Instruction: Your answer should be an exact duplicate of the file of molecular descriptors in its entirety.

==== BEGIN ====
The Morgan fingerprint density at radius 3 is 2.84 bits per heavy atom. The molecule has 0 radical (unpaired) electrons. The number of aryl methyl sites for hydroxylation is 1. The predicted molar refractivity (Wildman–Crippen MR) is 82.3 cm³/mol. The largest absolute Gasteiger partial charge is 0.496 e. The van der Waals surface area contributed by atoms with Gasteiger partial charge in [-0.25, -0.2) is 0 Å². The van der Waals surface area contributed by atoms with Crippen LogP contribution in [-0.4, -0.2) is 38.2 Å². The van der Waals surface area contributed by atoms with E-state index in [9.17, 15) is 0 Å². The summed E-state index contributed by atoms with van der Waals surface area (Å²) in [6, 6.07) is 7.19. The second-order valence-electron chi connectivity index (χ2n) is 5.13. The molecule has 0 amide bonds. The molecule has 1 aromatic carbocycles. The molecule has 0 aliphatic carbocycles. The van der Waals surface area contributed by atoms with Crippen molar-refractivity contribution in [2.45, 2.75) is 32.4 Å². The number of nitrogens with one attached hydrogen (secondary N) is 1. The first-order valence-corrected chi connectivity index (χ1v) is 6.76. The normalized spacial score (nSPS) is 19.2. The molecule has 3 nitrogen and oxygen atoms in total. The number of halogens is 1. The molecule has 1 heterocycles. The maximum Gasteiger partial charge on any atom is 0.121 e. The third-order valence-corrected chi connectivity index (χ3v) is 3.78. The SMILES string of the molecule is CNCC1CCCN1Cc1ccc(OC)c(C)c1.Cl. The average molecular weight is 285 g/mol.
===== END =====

The Morgan fingerprint density at radius 3 is 2.84 bits per heavy atom. The molecule has 0 radical (unpaired) electrons. The number of aryl methyl sites for hydroxylation is 1. The predicted molar refractivity (Wildman–Crippen MR) is 82.3 cm³/mol. The largest absolute Gasteiger partial charge is 0.496 e. The van der Waals surface area contributed by atoms with Gasteiger partial charge in [-0.25, -0.2) is 0 Å². The van der Waals surface area contributed by atoms with Crippen LogP contribution in [-0.4, -0.2) is 38.2 Å². The van der Waals surface area contributed by atoms with E-state index in [9.17, 15) is 0 Å². The summed E-state index contributed by atoms with van der Waals surface area (Å²) in [6, 6.07) is 7.19. The second-order valence-electron chi connectivity index (χ2n) is 5.13. The molecule has 0 amide bonds. The molecule has 1 aromatic carbocycles. The molecule has 0 aliphatic carbocycles. The van der Waals surface area contributed by atoms with Crippen molar-refractivity contribution in [2.45, 2.75) is 32.4 Å². The number of nitrogens with one attached hydrogen (secondary N) is 1. The first-order valence-corrected chi connectivity index (χ1v) is 6.76. The normalized spacial score (nSPS) is 19.2. The molecule has 3 nitrogen and oxygen atoms in total. The number of halogens is 1. The molecule has 1 heterocycles. The maximum Gasteiger partial charge on any atom is 0.121 e. The third-order valence-corrected chi connectivity index (χ3v) is 3.78. The SMILES string of the molecule is CNCC1CCCN1Cc1ccc(OC)c(C)c1.Cl. The average molecular weight is 285 g/mol.